Ours is a multicultural nation known for innovation and a commitment to peace; but when we seek to further define who we are, Canadians often look to our past—and the images that speak to it—in order to lay the course for a bright future. Coming together to form the flag of Canada, three irregular-shaped coins present a rich narrative that is the story of a nation, from pre-Confederation to today and beyond.
Artist Rebecca Yanovskaya presents a powerful visual narrative that unfolds across the reverse of all three coins, which embody national pride and identity as they come together to form the flag of Canada. Like the railroads that played a key role in this nation’s history, a track serves as a unifying design element in this journey through Canada’s past and present; with no beginning or end, it curves its way from the first rectangular coin across the maple leaf-shaped coin, and beyond the second rectangular coin.
The engraved images on the first rectangular coin explores Canada’s pre-Confederation past, where a member of the Cree First Nations symbolizes the long history of Indigenous peoples of Canada. A towering pine represents the forests; beneath it, two bison stand next to the tall grasses that line the edge of the rock, which represents the Canadian Shield. A nautical sun guides Jacques Cartier’s ship, La Grande Hermine, which symbolizes European exploration and hints at the maritime history of the East Coast, while the salmon beneath the track is a tribute to a great cultural icon of the Pacific Coast.
The maple-leaf shaped coin explores the period between Confederation and the mid-20th century, where the transition from the Voyageurs of the fur trade era to the adoption of the flag speaks of a nation’s coming-of-age. Flanked by feathers that pay tribute to the Cree First Nations, the Arms of Canada represents the path to nationhood while the Centre Block building on Parliament Hill is the heart of Canadian democracy. Victorian scrollwork adds a stylish flourish throughout, while selective colour highlights the poppies that represent the First and Second World Wars — two events that significantly impacted Canada’s development.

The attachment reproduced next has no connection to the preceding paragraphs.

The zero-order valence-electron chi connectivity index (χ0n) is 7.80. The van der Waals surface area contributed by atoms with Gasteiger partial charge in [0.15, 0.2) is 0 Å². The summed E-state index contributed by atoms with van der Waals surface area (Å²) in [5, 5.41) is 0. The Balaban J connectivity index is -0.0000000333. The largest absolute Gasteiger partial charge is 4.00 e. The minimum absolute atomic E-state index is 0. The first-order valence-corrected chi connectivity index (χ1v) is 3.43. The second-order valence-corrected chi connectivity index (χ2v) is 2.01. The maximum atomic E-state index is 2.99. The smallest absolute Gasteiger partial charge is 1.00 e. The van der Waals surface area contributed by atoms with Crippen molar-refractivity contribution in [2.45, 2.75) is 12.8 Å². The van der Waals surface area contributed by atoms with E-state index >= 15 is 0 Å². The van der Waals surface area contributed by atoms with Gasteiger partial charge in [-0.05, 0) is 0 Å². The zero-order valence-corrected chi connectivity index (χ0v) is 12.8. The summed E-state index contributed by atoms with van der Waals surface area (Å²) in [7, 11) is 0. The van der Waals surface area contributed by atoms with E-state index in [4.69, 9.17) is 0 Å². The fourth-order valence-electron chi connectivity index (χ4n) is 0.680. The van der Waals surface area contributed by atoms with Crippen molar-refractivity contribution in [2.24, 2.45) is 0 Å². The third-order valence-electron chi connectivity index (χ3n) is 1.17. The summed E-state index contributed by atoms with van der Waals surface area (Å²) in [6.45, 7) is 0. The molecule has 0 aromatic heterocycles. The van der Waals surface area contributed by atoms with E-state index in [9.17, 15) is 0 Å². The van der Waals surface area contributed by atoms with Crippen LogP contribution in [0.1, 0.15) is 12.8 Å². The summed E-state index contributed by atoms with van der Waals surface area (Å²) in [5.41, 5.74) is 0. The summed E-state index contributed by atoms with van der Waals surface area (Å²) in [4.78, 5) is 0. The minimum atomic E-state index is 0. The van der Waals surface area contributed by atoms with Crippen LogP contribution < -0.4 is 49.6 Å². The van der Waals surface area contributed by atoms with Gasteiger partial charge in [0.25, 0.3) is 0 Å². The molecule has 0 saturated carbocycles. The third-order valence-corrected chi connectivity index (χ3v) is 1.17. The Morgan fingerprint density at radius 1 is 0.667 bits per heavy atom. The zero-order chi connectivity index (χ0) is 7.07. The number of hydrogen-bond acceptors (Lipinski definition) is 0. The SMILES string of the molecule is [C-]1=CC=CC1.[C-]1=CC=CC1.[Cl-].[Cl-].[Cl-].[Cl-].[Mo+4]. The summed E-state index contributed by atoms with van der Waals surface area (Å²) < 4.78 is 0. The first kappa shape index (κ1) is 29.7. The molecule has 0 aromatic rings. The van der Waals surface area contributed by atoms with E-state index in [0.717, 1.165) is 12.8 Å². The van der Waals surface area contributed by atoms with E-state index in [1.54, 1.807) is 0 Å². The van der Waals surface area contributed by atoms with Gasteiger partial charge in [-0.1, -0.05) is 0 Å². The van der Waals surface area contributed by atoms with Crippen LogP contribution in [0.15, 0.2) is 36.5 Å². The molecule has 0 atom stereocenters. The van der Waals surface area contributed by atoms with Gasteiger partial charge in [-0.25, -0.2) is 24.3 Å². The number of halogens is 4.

The second rectangular coin’s images represent Canada today. An illustrated moon hangs over a stylized Toronto skyline, which reflects the rise of modern cityscapes across Canada. A nod to the creation of Nunavut in 1999, an inukshuk represents Northern Canada and reflects our community spirit. A majestic
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sugar maple tree (Acer saccharum) is a timeless feature of eastern landscapes and is associated with maple syrup; its branches spread out and mimic the circuit board graphic that represents the innovative spirit of Canadians. The curving brick wall traces the evolution of transportation, while the ribbons represent the multicultural fabric of Canada. A dove reflects a peacekeeping tradition and our hopes for the future, as the track continues on towards the future and the viewer—a reminder that we all have a role to play in shaping the Canada (and the world) of tomorrow.
The obverse of each coin features the effigy of Her Majesty Queen Elizabeth II by Susanna Blunt.
This three-coin set is the very first of its kind to bring together rectangular coins AND a maple leaf-shaped coin.